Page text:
The 2015 Wallenberg Medal will be awarded to Russian and American journalist, author and activist Masha Gessen on Nov. 3.
After the medal presentation at 7:30 p.m. in Rackham Auditorium, Gessen will give the 24th Wallenberg Lecture.
Gessen is a prolific writer about political and cultural affairs in Russia, centered on the deteriorating human rights conditions in her homeland. She is well known for her unrelenting opposition to Russian President Vladimir Putin and serves as one of his most vocal critics, a role that has increasingly made her a target for persecution.
Her accounts of political oppression, loss of rights, threats of persecution, and murder of political opposition leaders provide context to understand the vivid realities of life in Russia. Her constant activism on behalf of Russians has created a stronger global awareness for human rights issues in her home country.
Gessen is the author of 11 books, writing most recently about the Tsarnaev brothers behind the Boston Marathon bombing in “The Brothers: The Road to an American Tragedy.” Her other recent books include “Words Will Break Cement: The Passion of Pussy Riot” and “The Man Without a Face: The Unlikely Rise of Vladimir Putin.”
An eloquent storyteller, Gessen weaves a narrative that exposes the oppressive social and political landscape created by the current Russian regime.
Gessen was born in 1967 into an Ashkenazi Jewish family in Moscow. Twice she has fled Russia, seeking a safe haven in the United States — once as a child with her parents, and most recently in 2013 when Russian authorities began to talk about taking children away from gay parents. Gessen and her wife have three children.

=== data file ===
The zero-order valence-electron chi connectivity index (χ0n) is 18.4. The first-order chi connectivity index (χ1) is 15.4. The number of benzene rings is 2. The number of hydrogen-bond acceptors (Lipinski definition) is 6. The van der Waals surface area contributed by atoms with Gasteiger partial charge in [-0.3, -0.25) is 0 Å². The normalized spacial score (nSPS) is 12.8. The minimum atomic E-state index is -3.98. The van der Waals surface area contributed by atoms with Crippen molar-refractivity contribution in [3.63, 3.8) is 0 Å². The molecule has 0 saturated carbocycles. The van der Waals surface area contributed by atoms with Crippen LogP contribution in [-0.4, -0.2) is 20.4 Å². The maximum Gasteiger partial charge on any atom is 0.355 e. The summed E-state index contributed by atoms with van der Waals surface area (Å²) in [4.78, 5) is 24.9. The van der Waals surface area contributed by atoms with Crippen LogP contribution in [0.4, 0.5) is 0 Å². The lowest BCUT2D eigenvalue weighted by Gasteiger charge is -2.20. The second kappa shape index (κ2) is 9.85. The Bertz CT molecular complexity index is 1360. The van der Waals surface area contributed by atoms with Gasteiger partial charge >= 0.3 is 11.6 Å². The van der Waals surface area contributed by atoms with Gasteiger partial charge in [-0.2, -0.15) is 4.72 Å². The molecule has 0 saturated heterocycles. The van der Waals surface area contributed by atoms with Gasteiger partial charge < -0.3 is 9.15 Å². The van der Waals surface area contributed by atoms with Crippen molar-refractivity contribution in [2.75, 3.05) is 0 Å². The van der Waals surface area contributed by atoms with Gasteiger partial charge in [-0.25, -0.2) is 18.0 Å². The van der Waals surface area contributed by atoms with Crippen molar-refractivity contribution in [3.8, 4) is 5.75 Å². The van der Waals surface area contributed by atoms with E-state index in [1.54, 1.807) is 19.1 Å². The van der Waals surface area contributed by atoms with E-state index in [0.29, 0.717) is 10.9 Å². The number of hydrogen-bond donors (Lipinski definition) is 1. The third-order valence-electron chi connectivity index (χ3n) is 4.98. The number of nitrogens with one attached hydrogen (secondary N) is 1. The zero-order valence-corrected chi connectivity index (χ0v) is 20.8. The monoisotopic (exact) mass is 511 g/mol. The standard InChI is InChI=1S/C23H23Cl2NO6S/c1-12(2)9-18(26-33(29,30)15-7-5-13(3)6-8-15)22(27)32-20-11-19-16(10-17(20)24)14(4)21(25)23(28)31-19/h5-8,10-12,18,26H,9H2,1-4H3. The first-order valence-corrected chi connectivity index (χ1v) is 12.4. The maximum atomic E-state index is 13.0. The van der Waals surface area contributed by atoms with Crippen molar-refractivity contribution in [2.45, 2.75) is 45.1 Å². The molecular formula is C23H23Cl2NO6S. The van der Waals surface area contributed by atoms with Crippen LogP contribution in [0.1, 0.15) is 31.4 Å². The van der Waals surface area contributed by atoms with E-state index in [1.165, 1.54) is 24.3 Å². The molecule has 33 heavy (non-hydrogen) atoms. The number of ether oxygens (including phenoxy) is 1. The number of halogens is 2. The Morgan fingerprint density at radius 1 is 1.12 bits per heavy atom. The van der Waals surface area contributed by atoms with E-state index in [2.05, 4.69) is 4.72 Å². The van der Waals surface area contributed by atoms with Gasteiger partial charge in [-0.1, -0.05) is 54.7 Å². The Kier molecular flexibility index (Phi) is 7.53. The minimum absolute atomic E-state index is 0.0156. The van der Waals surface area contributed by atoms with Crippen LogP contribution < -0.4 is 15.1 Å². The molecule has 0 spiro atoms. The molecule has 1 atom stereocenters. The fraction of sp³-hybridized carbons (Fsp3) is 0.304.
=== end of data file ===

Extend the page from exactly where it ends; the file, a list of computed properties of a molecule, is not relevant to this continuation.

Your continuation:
Considered one of Russia’s leading LGBT rights activists, Gessen was one of the only openly gay people in Russia when she returned to Moscow in 1991. Since that time, she has been a vocal activist for gay rights in Russia.
The Wallenberg Medal and Lecture program honors a humanitarian who reflects the legacy of Raoul Wallenberg. A 1935 graduate of U-M’s College of Architecture, Swedish diplomat Wallenberg saved the lives of tens of thousands of Hungarian Jews near the end of World War II.
In 1944, at the request of Jewish organizations and the American War Refugee Board, the Swedish Foreign Ministry sent Wallenberg on a rescue mission to Budapest. Over the course of six months, Wallenberg issued thousands of protective passports and placed many thousands of Jews in safe houses throughout the besieged city.
He confronted Hungarian and German forces to secure the release of Jews, whom he claimed were under Swedish protection, and saved over 80,000 lives.
For more than 20 years, the university has awarded its Wallenberg Medal annually to a humanitarian who has devoted his or her life in service to others.
Gessen, in her willingness to write and speak truth to power whatever the personal cost, clearly follows in the footsteps of Wallenberg. She has repeatedly challenged the status quo in Putin’s Russia, whether directing her criticism at state politics or LGBT oppression.
Past recipients of the Wallenberg Medal include Burmese human rights activist and Nobel Peace laureate Ang San Suu Kyi; Paul Rusesabagina, a leader in the fight against the Rwandan genocide; and Auschwitz survivor and Nobel laureate Elie Wiesel.